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Yes, I am talking to you.  Have you reached your limit?  Has your “get up and go” got up and gone?  If so, read on, my friend. You are not alone.

I was reading through a post on an ECE Network that I belong to and, one, in particular, caught my eye this week. This early learning educator is about to quit.  It is not because of the children. It is not because of work demands. It is not because of the remuneration or lack thereof.    The straw, or in this case, straws that were breaking the proverbial camel’s back: COVID, winter, and neighbours complaining about her day home children being outside and being noisy.  Yes, really! You may be thinking, “I can relate to that. I am done with COVID. I am not ready for the long, cold, and dark days of winter AND I am tired of not being respected, by others, for what I have chosen to do for a profession.”  What to do?

Well, let’s look at our options. Yes, quitting is one of them and it may seem viable and enticing. Say goodbye to COVID protocols around cleaning and toys. Yes, please! Say goodbye to low wages. Definitely! Say goodbye to spending those low wages on supplies and materials for your early learning environment.   Yippee! Enough, you say. Good riddance! We say yes to fewer hassles and aggravations. Hooray! I am dusting off my resume.

BUT – and there always is a but – what else do you say goodbye to? Are you ready to say goodbye to sweet smiles from children? To say goodbye to those rewarding little moments? You know the ones; a child happily separating from a parent after months of separation anxiety. A child who comes to you for comfort instead of your colleague. A parent who confides in you that they appreciated your advice.  These, and more, are the moments you find yourself telling your family and friends about and they hear the pride and enthusiasm in your voice. They may be rolling their eyes because they don’t quite understand but they smile and nod because they can tell this is an important moment to you.  Say goodbye to all of that? Hmmm….wait a minute…let’s think about that…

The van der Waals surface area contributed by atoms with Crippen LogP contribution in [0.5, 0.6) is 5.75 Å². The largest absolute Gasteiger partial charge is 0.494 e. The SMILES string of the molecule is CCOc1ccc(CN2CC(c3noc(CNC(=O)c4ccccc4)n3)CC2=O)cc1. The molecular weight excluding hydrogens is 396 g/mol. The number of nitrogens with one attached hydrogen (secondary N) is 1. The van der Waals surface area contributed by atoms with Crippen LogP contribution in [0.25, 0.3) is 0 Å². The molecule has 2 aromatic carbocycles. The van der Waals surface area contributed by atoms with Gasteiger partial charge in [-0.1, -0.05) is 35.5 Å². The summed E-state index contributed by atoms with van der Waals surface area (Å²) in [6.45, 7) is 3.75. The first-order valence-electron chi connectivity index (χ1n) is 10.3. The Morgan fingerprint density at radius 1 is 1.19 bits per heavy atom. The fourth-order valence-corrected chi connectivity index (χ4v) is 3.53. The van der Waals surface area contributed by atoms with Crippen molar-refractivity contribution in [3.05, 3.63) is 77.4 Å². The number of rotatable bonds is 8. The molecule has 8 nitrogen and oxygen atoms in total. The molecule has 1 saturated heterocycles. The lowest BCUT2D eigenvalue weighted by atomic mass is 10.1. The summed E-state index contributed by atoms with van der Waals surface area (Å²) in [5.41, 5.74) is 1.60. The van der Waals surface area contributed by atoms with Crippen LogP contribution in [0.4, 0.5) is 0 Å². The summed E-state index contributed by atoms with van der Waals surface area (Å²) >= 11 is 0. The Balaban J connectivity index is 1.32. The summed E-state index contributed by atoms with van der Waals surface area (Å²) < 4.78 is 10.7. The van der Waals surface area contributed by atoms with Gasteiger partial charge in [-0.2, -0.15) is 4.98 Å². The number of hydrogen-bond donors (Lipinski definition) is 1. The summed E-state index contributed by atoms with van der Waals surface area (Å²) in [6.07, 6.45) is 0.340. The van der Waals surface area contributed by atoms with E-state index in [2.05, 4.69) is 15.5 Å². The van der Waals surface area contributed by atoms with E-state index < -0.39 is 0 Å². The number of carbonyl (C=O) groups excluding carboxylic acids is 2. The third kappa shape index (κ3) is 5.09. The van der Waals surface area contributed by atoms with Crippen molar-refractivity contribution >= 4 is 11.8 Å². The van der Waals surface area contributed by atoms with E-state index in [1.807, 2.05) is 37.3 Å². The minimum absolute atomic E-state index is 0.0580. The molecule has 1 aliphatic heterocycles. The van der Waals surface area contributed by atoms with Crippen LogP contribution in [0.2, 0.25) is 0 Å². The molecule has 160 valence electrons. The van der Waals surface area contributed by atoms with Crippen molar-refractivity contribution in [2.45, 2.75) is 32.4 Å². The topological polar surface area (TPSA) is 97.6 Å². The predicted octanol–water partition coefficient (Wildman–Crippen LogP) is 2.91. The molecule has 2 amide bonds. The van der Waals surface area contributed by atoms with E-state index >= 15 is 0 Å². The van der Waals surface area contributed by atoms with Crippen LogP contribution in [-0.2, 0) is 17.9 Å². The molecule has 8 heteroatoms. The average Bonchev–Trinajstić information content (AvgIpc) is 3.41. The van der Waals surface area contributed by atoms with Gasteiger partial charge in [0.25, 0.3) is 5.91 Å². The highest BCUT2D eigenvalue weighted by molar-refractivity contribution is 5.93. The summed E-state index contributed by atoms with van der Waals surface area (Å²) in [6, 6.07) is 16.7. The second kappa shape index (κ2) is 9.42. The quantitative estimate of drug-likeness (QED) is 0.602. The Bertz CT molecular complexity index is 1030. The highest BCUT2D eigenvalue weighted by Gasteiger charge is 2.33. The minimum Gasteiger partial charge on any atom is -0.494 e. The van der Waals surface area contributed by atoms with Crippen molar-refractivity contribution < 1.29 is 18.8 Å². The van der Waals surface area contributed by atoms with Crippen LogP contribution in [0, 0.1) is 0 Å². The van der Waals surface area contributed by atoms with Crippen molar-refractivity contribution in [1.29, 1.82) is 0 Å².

Meanwhile, we all want to say goodbye to COVID. It has rocked all of our worlds; some of us more than others; but there is rocking in one way or another.  If you are like me, there are days when you comfortably stare COVID down and are thankful for all that you have and all that you do.  If you are like me, there are days when you don’t want to get out of bed and if one more person tells you to “be safe” you are going to SCREAM!  Hopefully, the “can-do” days outweigh the “can’t do” days. If not, you need to seek support and help from friends, family, and mental health professionals.

The days that I feel I have got this are the days that I see joy in what I am doing. I enjoy hearing the chatter of the children. I enjoy oohing and aahing over a leaf rubbing. I laugh at a cute expression. I beam when I am asked to help.  Those moments fill my bucket and I am so glad I am an early learning educator.  These are the moments that I draw upon to boost myself up when I cannot see my way.